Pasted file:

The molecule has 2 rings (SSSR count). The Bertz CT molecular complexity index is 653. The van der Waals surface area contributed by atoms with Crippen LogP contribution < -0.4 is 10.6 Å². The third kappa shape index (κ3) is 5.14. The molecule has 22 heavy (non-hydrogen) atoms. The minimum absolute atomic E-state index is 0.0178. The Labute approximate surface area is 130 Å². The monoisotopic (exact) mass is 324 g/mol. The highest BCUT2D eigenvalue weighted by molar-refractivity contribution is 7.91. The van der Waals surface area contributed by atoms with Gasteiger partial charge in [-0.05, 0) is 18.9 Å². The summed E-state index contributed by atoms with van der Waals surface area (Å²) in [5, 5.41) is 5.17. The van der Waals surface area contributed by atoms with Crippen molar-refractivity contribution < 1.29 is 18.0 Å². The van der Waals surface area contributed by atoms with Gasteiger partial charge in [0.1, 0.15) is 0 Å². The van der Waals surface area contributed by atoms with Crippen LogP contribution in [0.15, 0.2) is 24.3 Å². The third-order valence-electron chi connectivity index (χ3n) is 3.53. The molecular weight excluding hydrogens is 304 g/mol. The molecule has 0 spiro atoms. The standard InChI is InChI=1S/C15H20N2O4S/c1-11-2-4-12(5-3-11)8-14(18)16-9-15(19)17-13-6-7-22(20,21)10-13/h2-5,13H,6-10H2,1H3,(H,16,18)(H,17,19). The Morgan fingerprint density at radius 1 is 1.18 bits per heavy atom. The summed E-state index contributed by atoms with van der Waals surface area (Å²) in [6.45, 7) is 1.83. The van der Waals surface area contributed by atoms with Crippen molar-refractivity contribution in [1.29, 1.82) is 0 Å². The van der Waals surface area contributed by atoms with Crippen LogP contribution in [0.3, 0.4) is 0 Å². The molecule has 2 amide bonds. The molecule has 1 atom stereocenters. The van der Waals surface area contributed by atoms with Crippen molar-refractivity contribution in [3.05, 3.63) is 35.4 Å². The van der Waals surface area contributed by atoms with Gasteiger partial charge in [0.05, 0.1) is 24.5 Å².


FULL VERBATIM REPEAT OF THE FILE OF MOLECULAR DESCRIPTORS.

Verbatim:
The molecule has 2 rings (SSSR count). The Bertz CT molecular complexity index is 653. The van der Waals surface area contributed by atoms with Crippen LogP contribution < -0.4 is 10.6 Å². The third kappa shape index (κ3) is 5.14. The molecule has 22 heavy (non-hydrogen) atoms. The minimum absolute atomic E-state index is 0.0178. The Labute approximate surface area is 130 Å². The monoisotopic (exact) mass is 324 g/mol. The highest BCUT2D eigenvalue weighted by molar-refractivity contribution is 7.91. The van der Waals surface area contributed by atoms with Gasteiger partial charge in [-0.05, 0) is 18.9 Å². The summed E-state index contributed by atoms with van der Waals surface area (Å²) in [5, 5.41) is 5.17. The van der Waals surface area contributed by atoms with Crippen molar-refractivity contribution < 1.29 is 18.0 Å². The van der Waals surface area contributed by atoms with Gasteiger partial charge in [0.1, 0.15) is 0 Å². The van der Waals surface area contributed by atoms with Crippen LogP contribution in [0.15, 0.2) is 24.3 Å². The third-order valence-electron chi connectivity index (χ3n) is 3.53. The molecular weight excluding hydrogens is 304 g/mol. The molecule has 0 spiro atoms. The standard InChI is InChI=1S/C15H20N2O4S/c1-11-2-4-12(5-3-11)8-14(18)16-9-15(19)17-13-6-7-22(20,21)10-13/h2-5,13H,6-10H2,1H3,(H,16,18)(H,17,19). The Morgan fingerprint density at radius 1 is 1.18 bits per heavy atom. The summed E-state index contributed by atoms with van der Waals surface area (Å²) in [6.45, 7) is 1.83. The van der Waals surface area contributed by atoms with Crippen molar-refractivity contribution in [1.29, 1.82) is 0 Å². The van der Waals surface area contributed by atoms with Crippen LogP contribution in [0.3, 0.4) is 0 Å². The molecule has 2 amide bonds. The molecule has 1 atom stereocenters. The van der Waals surface area contributed by atoms with Crippen molar-refractivity contribution in [3.05, 3.63) is 35.4 Å². The van der Waals surface area contributed by atoms with Gasteiger partial charge in [0.05, 0.1) is 24.5 Å².